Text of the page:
I’ve featured a variety of watches on these pages that have made use of “recycled” vintage watch movements, breathing new life into something that would otherwise be destined for the back of a drawer or the smelting pot. Many of these are placed into competent, modern watches, hidden away under a dial. With the Grieb & Benzinger “Shades of Grey” (yes, probably riffing on that book title) lineup puts those restored movements front and center.

The most prominent display of the movement is in the the skeleton model, as there is no dial. What’s really cool about these is the fact that, whatever these old movements started life as, they’re meticulously skeletonized and decorated by hand (under microscopes, no less!). This means that not only is the movement resurrected, it’s probably looking a lot better than it did originally.


Of course, not everyone is in love with a skeleton watch. For that crowd, Grieb & Benzinger puts their rose engine machines to work, creating (once again, by hand) guilloche dials that simply are difficult to make, and artistic in their own right. (If you’d like to see how these are made, check out this video showing RGM’s process).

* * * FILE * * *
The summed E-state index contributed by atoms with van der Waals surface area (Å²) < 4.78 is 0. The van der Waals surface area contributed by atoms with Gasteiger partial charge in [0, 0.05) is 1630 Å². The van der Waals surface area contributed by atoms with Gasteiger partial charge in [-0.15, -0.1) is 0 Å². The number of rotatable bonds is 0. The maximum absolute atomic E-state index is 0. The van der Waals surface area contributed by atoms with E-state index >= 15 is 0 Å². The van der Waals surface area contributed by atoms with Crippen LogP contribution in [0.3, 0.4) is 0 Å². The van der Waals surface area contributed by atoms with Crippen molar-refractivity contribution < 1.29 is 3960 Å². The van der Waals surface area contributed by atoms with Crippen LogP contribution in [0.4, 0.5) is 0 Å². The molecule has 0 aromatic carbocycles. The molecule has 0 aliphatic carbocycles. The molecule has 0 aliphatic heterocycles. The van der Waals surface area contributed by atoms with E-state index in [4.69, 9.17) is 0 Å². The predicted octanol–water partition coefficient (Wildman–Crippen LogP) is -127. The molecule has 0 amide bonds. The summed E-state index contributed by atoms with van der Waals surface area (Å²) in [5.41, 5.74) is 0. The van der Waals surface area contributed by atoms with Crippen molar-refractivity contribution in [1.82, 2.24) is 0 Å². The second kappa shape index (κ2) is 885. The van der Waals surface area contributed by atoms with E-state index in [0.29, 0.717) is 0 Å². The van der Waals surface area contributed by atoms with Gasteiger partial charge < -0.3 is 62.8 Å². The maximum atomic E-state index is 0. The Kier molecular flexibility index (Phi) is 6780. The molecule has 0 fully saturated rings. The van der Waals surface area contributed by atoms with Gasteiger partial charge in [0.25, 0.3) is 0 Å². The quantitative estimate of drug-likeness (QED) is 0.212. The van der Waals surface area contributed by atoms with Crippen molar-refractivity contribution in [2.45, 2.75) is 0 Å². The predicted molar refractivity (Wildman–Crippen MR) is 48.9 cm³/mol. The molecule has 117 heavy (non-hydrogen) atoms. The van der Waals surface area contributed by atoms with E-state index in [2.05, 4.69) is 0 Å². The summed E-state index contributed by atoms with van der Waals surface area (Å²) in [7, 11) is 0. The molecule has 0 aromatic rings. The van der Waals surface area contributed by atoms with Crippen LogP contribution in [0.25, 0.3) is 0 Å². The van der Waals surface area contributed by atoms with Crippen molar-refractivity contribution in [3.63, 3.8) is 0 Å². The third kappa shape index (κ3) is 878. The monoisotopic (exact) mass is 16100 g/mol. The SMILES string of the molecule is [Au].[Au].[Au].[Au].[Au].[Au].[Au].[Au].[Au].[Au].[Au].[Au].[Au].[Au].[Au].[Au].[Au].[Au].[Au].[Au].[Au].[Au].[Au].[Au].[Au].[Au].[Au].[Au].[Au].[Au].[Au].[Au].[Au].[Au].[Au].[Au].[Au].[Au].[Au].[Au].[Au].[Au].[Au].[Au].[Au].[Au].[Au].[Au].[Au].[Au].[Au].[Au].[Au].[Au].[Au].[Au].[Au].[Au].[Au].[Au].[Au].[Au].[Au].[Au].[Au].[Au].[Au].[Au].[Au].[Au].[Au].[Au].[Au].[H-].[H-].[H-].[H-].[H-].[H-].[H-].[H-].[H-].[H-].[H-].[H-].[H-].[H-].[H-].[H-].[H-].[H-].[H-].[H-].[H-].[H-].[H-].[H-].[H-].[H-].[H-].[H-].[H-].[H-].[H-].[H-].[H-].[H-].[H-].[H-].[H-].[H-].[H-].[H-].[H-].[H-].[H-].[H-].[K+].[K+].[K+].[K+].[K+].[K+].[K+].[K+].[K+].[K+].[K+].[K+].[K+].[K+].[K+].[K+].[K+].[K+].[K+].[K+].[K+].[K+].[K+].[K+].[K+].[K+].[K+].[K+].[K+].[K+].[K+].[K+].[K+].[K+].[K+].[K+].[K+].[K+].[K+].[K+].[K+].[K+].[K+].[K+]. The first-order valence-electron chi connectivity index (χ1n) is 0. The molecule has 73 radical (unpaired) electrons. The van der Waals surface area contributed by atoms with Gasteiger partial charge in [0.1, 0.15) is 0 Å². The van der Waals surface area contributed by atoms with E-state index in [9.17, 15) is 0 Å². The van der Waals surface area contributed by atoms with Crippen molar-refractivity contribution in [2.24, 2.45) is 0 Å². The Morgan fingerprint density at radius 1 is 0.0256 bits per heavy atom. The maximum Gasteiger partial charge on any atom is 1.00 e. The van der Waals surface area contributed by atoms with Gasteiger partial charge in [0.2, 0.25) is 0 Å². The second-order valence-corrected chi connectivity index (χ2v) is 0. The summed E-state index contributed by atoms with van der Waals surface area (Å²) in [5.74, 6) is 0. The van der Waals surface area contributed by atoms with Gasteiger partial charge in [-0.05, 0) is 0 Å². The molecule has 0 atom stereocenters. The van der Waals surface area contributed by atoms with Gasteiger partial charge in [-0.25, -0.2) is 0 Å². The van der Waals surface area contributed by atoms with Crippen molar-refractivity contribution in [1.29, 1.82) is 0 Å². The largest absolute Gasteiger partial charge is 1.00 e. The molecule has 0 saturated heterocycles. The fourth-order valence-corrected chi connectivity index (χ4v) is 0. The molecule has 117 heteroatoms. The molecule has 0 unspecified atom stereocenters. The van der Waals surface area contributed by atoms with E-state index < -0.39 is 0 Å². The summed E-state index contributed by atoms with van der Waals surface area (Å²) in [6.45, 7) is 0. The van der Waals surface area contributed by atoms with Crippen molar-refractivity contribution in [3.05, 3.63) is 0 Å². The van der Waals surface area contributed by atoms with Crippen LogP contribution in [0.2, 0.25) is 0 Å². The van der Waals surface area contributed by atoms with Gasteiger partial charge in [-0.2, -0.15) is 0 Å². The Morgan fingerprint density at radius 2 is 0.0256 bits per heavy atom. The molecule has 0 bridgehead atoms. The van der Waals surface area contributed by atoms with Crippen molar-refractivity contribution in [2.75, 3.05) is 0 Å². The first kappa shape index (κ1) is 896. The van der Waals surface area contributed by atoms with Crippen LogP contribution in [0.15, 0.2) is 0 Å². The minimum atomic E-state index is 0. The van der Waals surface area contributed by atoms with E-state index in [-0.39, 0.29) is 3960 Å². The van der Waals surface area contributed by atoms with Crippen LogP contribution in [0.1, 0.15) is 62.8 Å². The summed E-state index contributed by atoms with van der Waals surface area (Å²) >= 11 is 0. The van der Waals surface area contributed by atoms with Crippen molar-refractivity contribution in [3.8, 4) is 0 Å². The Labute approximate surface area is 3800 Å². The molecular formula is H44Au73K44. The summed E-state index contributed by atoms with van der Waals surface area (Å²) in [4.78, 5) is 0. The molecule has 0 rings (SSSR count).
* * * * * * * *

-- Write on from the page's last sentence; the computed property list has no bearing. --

The cases that house these creations are made of an 18k white gold that’s mixed with palladium, giving it a greyish cast. This then complements the grey of the movements (or dial) which have steel, titanium, or white gold bits in them. It takes what could be a very boring watch (it is all grey, after all) and turns it into something that’s a monochromatic piece of hand-made art for your wrist.

For more information on this, check out Ariel Adams’ writeup in Centurion, and check out Grieb & Benzinger’s product page.



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